Lately I’ve been fixated on the strangest and most bizarre elements that our natural world has given us and I’ve recently come across some incredible images of odd trees from around the world, so I thought I’d share.

My all-time favourite is the Baobab. I would love to have the chance to visit Madagascar and see them towering over the landscape. To me, they are one of the most magical-looking trees on earth. Baobabs reach heights of 5 to 30 m (16 to 98 ft) and have trunk diameters of 7 to 11 m (23 to 36 ft). Baobabs store water inside the swollen trunk (up to 120,000 litres / 32,000 US gallons) to endure the harsh drought conditions particular to each region. Some hollowed out baobabs have been used as anything from prisons to wine bars, and one was even converted into an outhouse!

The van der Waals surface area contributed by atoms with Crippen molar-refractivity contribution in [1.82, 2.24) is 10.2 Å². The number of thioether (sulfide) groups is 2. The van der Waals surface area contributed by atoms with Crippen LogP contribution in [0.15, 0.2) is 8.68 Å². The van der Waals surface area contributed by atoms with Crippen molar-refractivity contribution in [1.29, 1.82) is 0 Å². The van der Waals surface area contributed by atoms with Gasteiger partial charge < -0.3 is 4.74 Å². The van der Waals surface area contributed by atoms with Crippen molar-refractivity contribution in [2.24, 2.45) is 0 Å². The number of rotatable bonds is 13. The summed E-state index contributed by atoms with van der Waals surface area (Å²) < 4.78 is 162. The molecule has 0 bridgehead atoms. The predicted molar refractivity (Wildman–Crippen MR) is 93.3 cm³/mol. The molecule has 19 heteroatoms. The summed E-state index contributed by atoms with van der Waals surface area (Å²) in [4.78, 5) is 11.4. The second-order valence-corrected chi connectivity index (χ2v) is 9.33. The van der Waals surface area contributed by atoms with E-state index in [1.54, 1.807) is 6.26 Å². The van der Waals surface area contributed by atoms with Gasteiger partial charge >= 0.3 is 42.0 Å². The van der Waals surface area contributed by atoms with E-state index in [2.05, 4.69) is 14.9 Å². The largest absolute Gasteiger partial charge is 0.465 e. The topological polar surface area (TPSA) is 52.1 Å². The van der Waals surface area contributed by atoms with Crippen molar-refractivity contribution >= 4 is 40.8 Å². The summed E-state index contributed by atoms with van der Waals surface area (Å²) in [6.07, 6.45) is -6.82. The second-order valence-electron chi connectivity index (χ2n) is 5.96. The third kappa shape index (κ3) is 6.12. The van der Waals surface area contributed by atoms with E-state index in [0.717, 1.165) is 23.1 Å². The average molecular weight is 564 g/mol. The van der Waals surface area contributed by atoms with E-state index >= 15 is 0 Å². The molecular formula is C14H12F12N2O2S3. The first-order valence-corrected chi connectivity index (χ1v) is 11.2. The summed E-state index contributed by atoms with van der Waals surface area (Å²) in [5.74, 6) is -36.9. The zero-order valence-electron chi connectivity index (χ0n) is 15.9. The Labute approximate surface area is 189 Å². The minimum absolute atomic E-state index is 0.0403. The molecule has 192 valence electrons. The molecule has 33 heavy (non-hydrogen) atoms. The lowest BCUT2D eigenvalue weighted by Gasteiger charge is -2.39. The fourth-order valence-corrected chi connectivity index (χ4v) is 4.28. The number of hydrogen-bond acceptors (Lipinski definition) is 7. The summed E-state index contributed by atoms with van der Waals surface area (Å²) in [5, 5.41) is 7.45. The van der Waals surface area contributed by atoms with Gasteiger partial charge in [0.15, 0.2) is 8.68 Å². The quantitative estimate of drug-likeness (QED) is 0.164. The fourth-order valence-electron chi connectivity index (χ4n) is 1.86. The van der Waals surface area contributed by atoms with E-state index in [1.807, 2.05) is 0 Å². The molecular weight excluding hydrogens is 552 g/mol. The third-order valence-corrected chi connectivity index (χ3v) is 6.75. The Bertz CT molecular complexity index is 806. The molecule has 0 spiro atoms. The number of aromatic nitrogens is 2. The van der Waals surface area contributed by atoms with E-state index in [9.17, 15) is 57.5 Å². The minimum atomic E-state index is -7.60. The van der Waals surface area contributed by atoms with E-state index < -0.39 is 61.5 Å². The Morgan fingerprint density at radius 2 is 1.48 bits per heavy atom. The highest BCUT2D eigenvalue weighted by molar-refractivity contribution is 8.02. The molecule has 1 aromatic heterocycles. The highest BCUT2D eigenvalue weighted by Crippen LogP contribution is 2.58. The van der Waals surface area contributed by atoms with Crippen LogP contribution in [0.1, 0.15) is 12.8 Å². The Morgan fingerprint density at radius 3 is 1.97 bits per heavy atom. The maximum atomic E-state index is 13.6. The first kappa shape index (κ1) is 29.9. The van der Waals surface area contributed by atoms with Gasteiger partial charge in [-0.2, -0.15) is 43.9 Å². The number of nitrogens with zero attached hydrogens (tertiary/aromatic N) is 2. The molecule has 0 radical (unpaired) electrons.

The Dragon Tree, found in the Canary Islands is also really cool looking. When the bark or leaves are severed they secrete a red resin, one of the sources of the substance known as Dragon’s blood, used to stain wood, just like that used to stain Stradivarius violins. It also traditionally has numerous medicinal uses.

The Silk Cotton Tree in Cambodia is an incredible sight to behold. It consumes buildings and many specimens have grown to gargantuan proportions in both height and width. The temple of Ta Prohm is the most popular place to view these tentacled giants.

The Tree of Life resides in Bahrain and is around 400 years old and boasts one of the deepest root systems worldwide. The Mesquite tree is now a local tourist attraction, as it is the only major tree growing in the region and is viewed by approximately 50,000 tourists every year. It is also believed to be the site for cults practicing ancient rites.